Welcome to our series on who wore each number best for the Penguins.
The idea is being openly borrowed from our new hockey writer, Cody Tucker, and his project at the Lansing State Journal covering all the uniform numbers worn through Michigan State football history, one that’s been well received by their readers and prompted heavy discussion and debate.
Under my organization, and following the voting of a big chunk of our staff, we’ll publish one new one each day until completion, which should be right around the start of training camp.
Name: Martin Brochu
Born: March 10, 1973, in Anjou, Quebec
Seasons with Penguins: 2004
Statistics with Penguins: One game, .947 save percentage, 1.84 goals against average in regular season
[caption id="attachment_677810" align="aligncenter" width="400"] Martin Brochu. -- PITTSBURGH PENGUINS[/caption]
Yesterday, subscriber Emmet Mahon joked that we were approaching "Who Wore It. Period" territory with this feature, since these middle numbers have such low circulation. For the first time, that's the case, as only one player has ever worn No. 50 for the Penguins. And he wore it for one game. Well, half a game.
Going into this feature, we knew that some numbers would be this way. Not every number has housed a star. Personally, I like hearing about the lesser-known players in Penguins history.
With that, let's take a look at Brochu.
He had spent the majority of his career from 1992-2002 playing in the AHL. He played one season as a backup in Russia with the Severstal Cherepovets before the Penguins signed him in July 2003.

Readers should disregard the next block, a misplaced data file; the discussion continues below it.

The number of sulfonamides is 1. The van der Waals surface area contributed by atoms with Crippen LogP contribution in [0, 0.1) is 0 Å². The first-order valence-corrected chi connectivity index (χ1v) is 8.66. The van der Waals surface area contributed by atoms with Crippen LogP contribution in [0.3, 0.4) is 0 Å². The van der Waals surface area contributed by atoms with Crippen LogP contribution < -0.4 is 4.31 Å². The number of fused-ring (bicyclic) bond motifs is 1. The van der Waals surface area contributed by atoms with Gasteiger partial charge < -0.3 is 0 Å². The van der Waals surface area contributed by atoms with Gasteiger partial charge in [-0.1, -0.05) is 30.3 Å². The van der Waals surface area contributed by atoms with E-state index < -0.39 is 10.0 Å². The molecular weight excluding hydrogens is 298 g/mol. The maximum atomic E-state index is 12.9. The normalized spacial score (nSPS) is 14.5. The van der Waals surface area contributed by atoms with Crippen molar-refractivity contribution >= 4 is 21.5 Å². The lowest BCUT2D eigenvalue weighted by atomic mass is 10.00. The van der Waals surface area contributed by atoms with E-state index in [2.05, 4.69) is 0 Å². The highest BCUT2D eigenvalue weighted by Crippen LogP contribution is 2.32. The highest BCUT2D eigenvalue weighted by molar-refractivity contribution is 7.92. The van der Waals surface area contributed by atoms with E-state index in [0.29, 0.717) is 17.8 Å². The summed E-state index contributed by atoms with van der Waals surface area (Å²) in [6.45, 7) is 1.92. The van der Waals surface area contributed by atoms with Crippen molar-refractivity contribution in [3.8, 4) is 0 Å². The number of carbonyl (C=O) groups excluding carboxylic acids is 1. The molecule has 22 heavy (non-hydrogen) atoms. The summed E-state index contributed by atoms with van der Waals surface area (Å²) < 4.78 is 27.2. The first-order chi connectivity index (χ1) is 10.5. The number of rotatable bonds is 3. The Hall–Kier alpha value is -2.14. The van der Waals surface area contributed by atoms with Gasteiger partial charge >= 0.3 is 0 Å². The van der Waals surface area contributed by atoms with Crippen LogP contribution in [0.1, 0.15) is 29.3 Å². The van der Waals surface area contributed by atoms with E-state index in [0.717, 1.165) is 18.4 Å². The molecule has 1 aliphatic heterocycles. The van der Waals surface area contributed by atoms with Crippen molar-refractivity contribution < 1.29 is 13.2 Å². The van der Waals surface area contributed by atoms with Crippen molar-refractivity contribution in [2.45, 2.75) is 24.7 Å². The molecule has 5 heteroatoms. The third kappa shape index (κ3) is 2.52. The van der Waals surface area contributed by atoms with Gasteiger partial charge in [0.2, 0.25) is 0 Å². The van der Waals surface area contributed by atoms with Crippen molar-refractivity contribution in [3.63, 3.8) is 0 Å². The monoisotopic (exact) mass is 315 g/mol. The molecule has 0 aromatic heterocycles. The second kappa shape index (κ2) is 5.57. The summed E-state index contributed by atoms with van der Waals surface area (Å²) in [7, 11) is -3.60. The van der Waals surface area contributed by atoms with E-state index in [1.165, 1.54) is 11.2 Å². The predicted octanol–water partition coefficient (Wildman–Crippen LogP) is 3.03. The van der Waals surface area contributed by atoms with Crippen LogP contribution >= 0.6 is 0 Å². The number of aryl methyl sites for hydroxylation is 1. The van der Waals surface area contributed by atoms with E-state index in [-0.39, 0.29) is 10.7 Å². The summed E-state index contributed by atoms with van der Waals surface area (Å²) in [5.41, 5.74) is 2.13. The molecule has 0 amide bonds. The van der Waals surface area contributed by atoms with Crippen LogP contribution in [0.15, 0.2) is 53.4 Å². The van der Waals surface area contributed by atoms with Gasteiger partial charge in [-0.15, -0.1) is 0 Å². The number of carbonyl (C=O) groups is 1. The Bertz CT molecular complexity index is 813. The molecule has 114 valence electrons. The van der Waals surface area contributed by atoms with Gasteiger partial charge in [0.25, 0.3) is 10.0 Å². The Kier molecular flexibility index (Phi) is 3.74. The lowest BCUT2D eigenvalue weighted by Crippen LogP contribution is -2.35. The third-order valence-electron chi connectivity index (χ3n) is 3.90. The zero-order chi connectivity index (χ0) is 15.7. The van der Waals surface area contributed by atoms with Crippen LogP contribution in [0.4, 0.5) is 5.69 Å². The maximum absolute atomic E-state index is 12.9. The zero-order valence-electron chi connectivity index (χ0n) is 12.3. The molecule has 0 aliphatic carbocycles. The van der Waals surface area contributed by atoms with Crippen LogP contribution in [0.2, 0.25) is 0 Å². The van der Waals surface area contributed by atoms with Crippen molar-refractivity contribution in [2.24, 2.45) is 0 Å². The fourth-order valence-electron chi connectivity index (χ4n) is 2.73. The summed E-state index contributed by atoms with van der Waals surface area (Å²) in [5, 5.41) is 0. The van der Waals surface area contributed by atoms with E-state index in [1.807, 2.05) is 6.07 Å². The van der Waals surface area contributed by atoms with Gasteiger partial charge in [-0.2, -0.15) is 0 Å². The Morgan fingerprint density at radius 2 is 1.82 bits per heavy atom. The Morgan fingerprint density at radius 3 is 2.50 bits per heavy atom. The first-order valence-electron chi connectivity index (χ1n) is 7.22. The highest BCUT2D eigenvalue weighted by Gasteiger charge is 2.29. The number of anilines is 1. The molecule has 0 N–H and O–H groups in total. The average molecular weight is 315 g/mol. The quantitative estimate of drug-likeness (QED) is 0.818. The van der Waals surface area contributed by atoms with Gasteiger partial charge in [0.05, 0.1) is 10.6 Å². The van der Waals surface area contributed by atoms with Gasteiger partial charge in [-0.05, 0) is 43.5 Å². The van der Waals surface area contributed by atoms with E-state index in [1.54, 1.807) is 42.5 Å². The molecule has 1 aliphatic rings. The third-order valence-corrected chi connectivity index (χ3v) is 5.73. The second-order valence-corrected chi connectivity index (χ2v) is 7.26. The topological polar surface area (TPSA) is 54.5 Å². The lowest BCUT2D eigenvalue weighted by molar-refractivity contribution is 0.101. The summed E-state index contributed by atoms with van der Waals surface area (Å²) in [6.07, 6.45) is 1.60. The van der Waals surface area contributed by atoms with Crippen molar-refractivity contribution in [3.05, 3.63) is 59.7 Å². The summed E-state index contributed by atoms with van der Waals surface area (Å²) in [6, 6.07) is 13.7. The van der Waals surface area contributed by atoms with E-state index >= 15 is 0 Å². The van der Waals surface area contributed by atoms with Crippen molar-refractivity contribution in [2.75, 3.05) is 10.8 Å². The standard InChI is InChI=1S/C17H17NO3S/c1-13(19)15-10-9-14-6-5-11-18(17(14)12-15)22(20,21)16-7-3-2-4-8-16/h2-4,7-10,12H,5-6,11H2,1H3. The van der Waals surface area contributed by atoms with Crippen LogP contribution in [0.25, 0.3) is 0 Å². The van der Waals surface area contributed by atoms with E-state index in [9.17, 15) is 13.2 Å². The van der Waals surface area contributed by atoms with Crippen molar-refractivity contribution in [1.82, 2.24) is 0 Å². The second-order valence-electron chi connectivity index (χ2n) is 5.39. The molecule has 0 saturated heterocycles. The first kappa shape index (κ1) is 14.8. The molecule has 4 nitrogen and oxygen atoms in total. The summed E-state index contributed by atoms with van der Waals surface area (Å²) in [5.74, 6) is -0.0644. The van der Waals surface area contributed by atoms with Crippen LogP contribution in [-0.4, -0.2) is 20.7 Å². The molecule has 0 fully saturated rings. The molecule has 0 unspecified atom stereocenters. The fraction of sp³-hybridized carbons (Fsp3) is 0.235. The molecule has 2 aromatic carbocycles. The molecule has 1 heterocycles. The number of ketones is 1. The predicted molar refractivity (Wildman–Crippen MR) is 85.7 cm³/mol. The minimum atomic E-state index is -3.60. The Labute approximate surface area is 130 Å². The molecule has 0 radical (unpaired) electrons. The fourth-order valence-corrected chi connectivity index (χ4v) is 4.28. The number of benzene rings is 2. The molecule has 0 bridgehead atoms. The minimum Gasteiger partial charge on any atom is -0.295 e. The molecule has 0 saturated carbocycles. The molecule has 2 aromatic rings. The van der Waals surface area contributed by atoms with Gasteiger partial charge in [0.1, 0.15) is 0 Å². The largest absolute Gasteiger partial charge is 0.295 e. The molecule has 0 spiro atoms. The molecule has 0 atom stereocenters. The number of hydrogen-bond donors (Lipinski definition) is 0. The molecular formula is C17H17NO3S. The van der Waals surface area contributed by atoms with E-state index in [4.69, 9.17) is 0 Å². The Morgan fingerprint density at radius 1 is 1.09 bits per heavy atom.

The Penguins' 2003-04 season was just awful. Marc-Andre Fleury made his debut that year, but was returned to his junior team, the Cape Breton Screaming Eagles after 22 games. Sebastien Caron was then the starting goaltender, with J-S Aubin backing up. Andy Chiodo made eight appearances in net later in the season, including the February game in Phoenix when the Penguins snapped an 18-game losing streak.
Aubin sprained his knee in March, causing him to miss three games. The Penguins, wanting Chiodo to continue his strong season in Wilkes-Barre, and having nothing to play for themselves at that point, gave Brochu (who had been splitting time between Wilkes-Barre and Wheeling) the call to back up Caron.
The Penguins were in New Jersey on March 17, and Caron got the start. Eight minutes into the second period, Caron allowed his fifth goal of the game and was yanked.
Enter Brochu. He played the remaining 32 minutes of the game, and made 18 saves on 19 shots, allowing only a goal from Viktor Kozlov 27 seconds into his appearance. The Penguins lost 6-1.
Aubin returned from injury two days later, and Brochu was re-assigned to the AHL. Wilkes-Barre had a strong playoff run, but was ultimately swept by Milwaukee in the Calder Cup Final.
Brochu spent the next three seasons playing in the semi-pro Ligue Nord-Américaine de Hockey before retiring due to a back injury.
WHAT’S HE DOING NOW?
[caption id="attachment_677812" align="aligncenter" width="640"] Martin Brochu. -- JOEL BOUCHARD HOCKEY ACADEMY[/caption]
These days, Brochu is the general manager and goaltending coach of the Joel Bouchard Hockey Academy, a Quebec-based hockey school owned by former NHL defenseman and current Laval Rocket head coach Bouchard, also a former Penguins defenseman.
The Portland Pirates, a former AHL team, inducted Brochu into their Hall of Fame.
IT WAS SPOKEN
"I thought he looked comfortable after he gave up the first goal. I thought he handled himself fine." -- Penguin coach Ed Olczyk, commenting on Brochu's debut
HONORABLE MENTIONS AT NO. 50
There are literally no other options.
Tomorrow: I have No. 51.
Yesterday: Brian Gibbons
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